Celebrating New Year’s in Africa – A Continent of Diverse Traditions
Celebrate New Year’s is an occasion for reflecting upon and commemorating past achievements and opening up opportunities in the new year, as well as setting resolutions.
Traditions surrounding New Year’s in Africa vary according to its many cultures, often including themes significant for certain traditions such as couples with their children or a man carrying weapons or animals.
Ghanaians celebrate New Year’s with family gatherings and partying. Additionally, this day serves as an opportunity to reflect upon the past year and set resolutions for self-improvement in the coming year. Ghanaians pride themselves on their welcoming spirit; visitors are treated with great generosity during New Year celebrations!
Winneba’s Masquerade Festival is an annual highlight, having begun as a tradition brought over from Holland by Dutch colonizers, but has since evolved into an event celebrating local custom and creativity. Guests come dressed up in all manner of costumes and masks, inviting everyone in town to dance the night away accompanied by music, refreshments, dancing and drinking all night long!
Food plays a central role in Ghanaian celebrations. Traditional dishes like jollof rice, fufu, and waakye are commonly served, often with fish or poultry dishes as an accompaniment. Ghana’s vibrant indigenous cuisine reflects its diverse agricultural heritage and historic links – this includes staples such as yams, plantains and cassava alongside groundnut, palm or peanut based stews.
On New Year’s Day, people often dress to impress. Men and women will don bright, colorful traditional garments – particularly the kente cloth which symbolizes hope and renewal – while children are encouraged to don colorful costumes in celebration of this important holiday.
Ghanaians don’t shy away from public displays of affection; they love showing how close their relationships are through hugs and back pats. At mealtimes they tend to sit close without needing individual space; greeting each other with handshakes or finger clicks can be heard when greeting one another; gifts may or may not be opened upon receiving but this behavior is considered polite.
Ghanaians tend to have an expansive understanding of time. They don’t tend to focus solely on one task at once and may often have multiple balls in the air at any one time. Ghanaians are well known for their love of music, often listening to artists like Fela Kuti or Ebo Taylor at parties or gatherings.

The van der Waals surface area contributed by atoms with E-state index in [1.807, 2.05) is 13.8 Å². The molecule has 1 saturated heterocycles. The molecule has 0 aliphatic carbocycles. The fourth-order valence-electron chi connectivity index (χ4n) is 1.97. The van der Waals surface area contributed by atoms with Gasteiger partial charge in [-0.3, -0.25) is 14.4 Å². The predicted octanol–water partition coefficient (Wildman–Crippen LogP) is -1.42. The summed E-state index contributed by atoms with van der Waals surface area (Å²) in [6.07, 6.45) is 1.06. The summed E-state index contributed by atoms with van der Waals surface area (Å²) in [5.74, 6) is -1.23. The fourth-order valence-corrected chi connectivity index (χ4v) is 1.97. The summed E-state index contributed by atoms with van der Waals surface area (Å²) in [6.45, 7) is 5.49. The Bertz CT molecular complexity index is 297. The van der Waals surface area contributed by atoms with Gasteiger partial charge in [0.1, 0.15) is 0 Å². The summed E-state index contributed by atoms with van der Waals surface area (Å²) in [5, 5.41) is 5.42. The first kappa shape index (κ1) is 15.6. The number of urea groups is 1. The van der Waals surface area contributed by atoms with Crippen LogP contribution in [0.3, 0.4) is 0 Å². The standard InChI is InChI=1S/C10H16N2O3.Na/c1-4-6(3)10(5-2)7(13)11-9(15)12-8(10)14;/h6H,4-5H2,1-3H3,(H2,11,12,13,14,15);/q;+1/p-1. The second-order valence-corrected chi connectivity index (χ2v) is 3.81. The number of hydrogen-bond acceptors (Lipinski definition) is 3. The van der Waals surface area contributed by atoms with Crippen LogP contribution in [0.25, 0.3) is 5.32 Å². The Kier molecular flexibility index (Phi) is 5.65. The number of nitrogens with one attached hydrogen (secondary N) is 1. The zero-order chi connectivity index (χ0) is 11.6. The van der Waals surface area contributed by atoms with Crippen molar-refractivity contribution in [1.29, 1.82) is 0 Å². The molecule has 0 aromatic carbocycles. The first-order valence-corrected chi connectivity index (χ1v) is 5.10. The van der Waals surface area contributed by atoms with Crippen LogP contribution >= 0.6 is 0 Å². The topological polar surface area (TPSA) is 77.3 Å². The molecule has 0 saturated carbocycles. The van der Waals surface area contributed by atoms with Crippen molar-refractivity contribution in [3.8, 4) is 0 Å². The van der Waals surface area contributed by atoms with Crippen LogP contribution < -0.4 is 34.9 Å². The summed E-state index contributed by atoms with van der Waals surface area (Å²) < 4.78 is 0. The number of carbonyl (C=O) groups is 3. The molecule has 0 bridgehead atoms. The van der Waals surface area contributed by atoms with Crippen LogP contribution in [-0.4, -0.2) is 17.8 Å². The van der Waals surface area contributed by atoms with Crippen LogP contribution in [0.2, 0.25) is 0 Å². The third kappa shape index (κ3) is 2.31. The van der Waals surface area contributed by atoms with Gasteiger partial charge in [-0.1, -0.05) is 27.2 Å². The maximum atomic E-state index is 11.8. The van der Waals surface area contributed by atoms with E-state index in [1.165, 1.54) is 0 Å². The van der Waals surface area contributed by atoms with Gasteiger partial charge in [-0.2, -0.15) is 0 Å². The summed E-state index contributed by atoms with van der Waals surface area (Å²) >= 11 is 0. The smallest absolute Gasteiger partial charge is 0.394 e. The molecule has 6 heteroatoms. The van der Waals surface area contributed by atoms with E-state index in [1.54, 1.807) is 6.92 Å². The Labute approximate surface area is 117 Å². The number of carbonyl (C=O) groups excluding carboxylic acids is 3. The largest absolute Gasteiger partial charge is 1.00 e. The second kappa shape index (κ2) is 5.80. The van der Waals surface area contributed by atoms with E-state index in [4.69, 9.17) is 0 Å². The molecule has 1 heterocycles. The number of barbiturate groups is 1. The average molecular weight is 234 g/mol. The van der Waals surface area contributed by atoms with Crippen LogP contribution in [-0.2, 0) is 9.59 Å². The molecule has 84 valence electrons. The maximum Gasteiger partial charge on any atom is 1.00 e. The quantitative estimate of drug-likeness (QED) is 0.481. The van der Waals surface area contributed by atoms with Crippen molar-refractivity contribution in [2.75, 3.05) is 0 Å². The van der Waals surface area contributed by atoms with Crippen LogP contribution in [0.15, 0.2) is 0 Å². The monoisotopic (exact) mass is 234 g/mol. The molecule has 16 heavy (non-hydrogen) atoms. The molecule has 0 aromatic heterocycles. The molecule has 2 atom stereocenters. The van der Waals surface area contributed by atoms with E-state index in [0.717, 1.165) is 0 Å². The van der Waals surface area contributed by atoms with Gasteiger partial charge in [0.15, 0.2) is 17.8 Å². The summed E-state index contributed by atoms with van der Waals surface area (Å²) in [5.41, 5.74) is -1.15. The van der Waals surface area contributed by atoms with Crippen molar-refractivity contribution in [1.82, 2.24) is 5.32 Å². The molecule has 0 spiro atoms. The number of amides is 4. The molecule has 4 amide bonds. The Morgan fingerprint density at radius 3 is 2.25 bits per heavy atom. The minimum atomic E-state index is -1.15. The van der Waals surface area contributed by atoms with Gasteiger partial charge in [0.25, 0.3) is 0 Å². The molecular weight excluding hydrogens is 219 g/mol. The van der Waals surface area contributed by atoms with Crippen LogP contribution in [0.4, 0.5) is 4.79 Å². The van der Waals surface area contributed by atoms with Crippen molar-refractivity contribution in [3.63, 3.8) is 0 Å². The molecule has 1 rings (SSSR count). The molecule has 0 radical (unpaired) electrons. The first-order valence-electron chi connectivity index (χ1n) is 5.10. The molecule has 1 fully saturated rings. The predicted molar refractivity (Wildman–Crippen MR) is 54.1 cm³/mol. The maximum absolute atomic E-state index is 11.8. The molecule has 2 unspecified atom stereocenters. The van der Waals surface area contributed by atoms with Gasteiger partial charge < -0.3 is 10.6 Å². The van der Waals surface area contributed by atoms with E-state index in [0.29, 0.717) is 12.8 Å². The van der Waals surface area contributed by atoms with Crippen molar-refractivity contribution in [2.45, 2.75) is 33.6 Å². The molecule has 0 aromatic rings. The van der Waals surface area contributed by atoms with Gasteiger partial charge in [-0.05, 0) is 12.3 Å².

Nigeria is Africa’s most populous nation and one of its most ethnically, religiously, and culturally diverse nations. Nigeria is a federal republic with a presidential system; the president serves as head of state, leader of government, commander-in-chief of the armed forces as well as legislative branch via National Assembly bicameralism. Nigeria boasts an economic diversity including agriculture, energy production, manufacturing facilities and service industries as some key sectors.
Like other countries, Nigeria hosts numerous New Year celebrations and parties. People attend church services to thank God for another successful year and pray for peace and blessings in 2019. Also, people take this time to visit relatives they haven’t seen for some time – something many Nigerians take advantage of to visit loved ones who may have moved far away.
New Year celebrations often include music concerts, fireworks displays and parties. Lagos – Nigeria’s capital – hosts especially lively celebrations; many clubs in this city host countdown parties at midnight led by top artists or DJs.
People enjoy spending New Year’s Day with family and friends, attending parties, making resolutions for the coming year (for instance weight loss or quitting smoking, travel plans or starting new employment etc) or making resolutions that span from physical goals such as losing weight to goals like quitting smoking or traveling more extensively than before.
Due to Nigeria’s security challenges, New Year’s Eve celebrations require extra precaution. Police and vigilante groups remain alert during this time as gunmen could attempt to attack innocent citizens during this celebration.
At these celebrations, people drink and dance; they also consume traditional foods like pounded yam, jollof rice, vegetable salad, local soups and other delicacies.